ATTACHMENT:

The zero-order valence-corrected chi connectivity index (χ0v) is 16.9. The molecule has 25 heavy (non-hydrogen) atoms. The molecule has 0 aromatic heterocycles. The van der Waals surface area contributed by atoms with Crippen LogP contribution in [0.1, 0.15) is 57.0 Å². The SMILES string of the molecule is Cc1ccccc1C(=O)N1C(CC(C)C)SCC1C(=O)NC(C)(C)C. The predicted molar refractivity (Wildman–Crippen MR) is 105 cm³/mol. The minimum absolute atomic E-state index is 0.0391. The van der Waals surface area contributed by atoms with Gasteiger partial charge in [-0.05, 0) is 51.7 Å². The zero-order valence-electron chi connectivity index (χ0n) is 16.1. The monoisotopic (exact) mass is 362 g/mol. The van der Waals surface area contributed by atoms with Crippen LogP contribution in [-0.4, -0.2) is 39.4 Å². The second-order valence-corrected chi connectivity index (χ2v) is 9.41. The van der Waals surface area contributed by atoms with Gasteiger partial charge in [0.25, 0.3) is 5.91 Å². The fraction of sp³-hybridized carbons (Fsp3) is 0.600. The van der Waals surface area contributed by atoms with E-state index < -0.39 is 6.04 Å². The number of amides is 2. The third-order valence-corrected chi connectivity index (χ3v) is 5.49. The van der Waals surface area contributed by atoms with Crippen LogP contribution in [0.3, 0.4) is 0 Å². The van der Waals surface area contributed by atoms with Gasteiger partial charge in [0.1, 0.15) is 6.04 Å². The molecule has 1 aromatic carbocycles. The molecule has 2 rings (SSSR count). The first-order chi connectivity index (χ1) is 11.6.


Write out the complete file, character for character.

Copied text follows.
The zero-order valence-corrected chi connectivity index (χ0v) is 16.9. The molecule has 25 heavy (non-hydrogen) atoms. The molecule has 0 aromatic heterocycles. The van der Waals surface area contributed by atoms with Crippen LogP contribution in [0.1, 0.15) is 57.0 Å². The SMILES string of the molecule is Cc1ccccc1C(=O)N1C(CC(C)C)SCC1C(=O)NC(C)(C)C. The predicted molar refractivity (Wildman–Crippen MR) is 105 cm³/mol. The minimum absolute atomic E-state index is 0.0391. The van der Waals surface area contributed by atoms with Gasteiger partial charge in [-0.05, 0) is 51.7 Å². The zero-order valence-electron chi connectivity index (χ0n) is 16.1. The monoisotopic (exact) mass is 362 g/mol. The van der Waals surface area contributed by atoms with Crippen LogP contribution in [-0.4, -0.2) is 39.4 Å². The second-order valence-corrected chi connectivity index (χ2v) is 9.41. The van der Waals surface area contributed by atoms with Gasteiger partial charge in [0.25, 0.3) is 5.91 Å². The fraction of sp³-hybridized carbons (Fsp3) is 0.600. The van der Waals surface area contributed by atoms with E-state index < -0.39 is 6.04 Å². The number of amides is 2. The third-order valence-corrected chi connectivity index (χ3v) is 5.49. The van der Waals surface area contributed by atoms with Crippen LogP contribution in [0.3, 0.4) is 0 Å². The van der Waals surface area contributed by atoms with Gasteiger partial charge in [0.1, 0.15) is 6.04 Å². The molecule has 1 aromatic carbocycles. The molecule has 2 rings (SSSR count). The first-order chi connectivity index (χ1) is 11.6.